(Jon Fauer, NR, 86 min, USA)
Essentially an educational film, Cinematographer Style interviews 110 of the world's best cinematographers, including Gordon Willis and Vittorio Storaro, on the specifics of their art form. It's a fascinatingly rare look at all these minds, who aren't often placed under the lights themselves, and they don't disappoint, stressing to the audience the value of story over substance, of working within your budget, and of the value of saying no. Many of the older cinematographers, who've clearly done a significant amount of teaching, take the time to teach the crew that's filming them--fiddling with the lights and practically demonstrating lenses and shadows and such.
If you're the type of person that finds cinematography interesting, it's a wonderful way to spend 86 minutes, which is not to say the film doesn't have problems. Director Jon Fauer is clearly enamored with his subjects and feels a debt to them for taking the time, so he makes a conscious effort to include all of them in the film. Naturally, this ends up being a bit of a sensory overload, as we're constantly cutting back and forth from talking head to talking head, with some of them repeating what the previous one had just said. A more focused approach would have done wonders, as it would have been wonderful to hear more from Storaro and Willis and less from, say, the guy who shot Armageddon (1998). I pick on John Schwartzman, not because his opinion wasn't of value (in fact, he was very informative), but because of a symptom of one of the film's bigger problems--it was often difficult to figure out who was talking and what they had done. The film opens with a barrage of people saying their names, which essentially helps you pick out the ones you recognize, but for most of the film you find yourself saying "what film is this guy talking about?"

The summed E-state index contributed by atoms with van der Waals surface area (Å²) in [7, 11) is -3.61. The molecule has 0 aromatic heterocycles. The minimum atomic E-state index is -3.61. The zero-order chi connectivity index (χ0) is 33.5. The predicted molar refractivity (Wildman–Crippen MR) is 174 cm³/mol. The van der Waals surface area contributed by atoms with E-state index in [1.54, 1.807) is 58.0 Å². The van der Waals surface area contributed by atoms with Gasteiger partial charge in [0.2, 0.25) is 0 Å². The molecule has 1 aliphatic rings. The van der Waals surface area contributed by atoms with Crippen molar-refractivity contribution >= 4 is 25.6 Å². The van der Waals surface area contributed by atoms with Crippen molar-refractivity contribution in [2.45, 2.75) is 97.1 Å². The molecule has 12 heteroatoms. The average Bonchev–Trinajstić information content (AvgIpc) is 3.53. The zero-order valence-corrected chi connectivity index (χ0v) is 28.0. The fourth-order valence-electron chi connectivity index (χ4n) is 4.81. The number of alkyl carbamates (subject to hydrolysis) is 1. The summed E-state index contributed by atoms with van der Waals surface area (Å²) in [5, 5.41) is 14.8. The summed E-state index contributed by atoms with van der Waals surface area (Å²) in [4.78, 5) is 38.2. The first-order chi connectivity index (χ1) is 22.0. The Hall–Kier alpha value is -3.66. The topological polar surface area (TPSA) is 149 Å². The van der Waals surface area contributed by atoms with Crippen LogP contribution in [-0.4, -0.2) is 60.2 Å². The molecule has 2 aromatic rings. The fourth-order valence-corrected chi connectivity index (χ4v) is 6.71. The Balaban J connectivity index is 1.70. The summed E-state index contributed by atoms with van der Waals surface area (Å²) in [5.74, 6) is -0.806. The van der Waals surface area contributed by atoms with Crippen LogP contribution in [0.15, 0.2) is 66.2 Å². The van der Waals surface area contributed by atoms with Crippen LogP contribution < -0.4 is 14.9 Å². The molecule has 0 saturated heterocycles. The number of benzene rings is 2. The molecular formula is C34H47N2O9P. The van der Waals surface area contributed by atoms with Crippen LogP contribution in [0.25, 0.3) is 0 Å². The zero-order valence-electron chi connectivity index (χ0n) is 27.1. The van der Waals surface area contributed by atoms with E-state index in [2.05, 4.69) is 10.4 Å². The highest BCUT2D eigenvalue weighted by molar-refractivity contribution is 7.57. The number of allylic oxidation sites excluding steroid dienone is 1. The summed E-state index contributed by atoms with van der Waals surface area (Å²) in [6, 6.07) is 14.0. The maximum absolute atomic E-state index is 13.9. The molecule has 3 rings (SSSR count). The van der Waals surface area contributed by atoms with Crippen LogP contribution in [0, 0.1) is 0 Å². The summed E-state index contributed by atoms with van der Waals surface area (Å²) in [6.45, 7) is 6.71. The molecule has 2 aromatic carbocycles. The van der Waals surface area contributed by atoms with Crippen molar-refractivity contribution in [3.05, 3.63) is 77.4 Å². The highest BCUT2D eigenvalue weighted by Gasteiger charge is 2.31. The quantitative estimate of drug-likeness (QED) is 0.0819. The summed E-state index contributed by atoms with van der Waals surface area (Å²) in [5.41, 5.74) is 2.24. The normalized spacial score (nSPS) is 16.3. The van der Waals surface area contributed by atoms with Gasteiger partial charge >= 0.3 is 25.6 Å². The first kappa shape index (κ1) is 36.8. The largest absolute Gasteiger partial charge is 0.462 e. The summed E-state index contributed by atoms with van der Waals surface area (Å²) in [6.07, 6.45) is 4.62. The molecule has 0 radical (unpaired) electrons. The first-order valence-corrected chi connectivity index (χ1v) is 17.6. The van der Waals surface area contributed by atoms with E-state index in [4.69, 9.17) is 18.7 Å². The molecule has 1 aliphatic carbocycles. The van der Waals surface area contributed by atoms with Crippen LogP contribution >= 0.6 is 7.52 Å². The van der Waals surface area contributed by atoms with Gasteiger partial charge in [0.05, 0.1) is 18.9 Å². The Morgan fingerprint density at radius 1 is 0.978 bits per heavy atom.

Word is there's a DVD box set being planned which should alleviate many of these concerns, as they plan to show longer, if not full, interviews from many of the greats, allowing the audience the maximum opportunity to soak up their wisdom.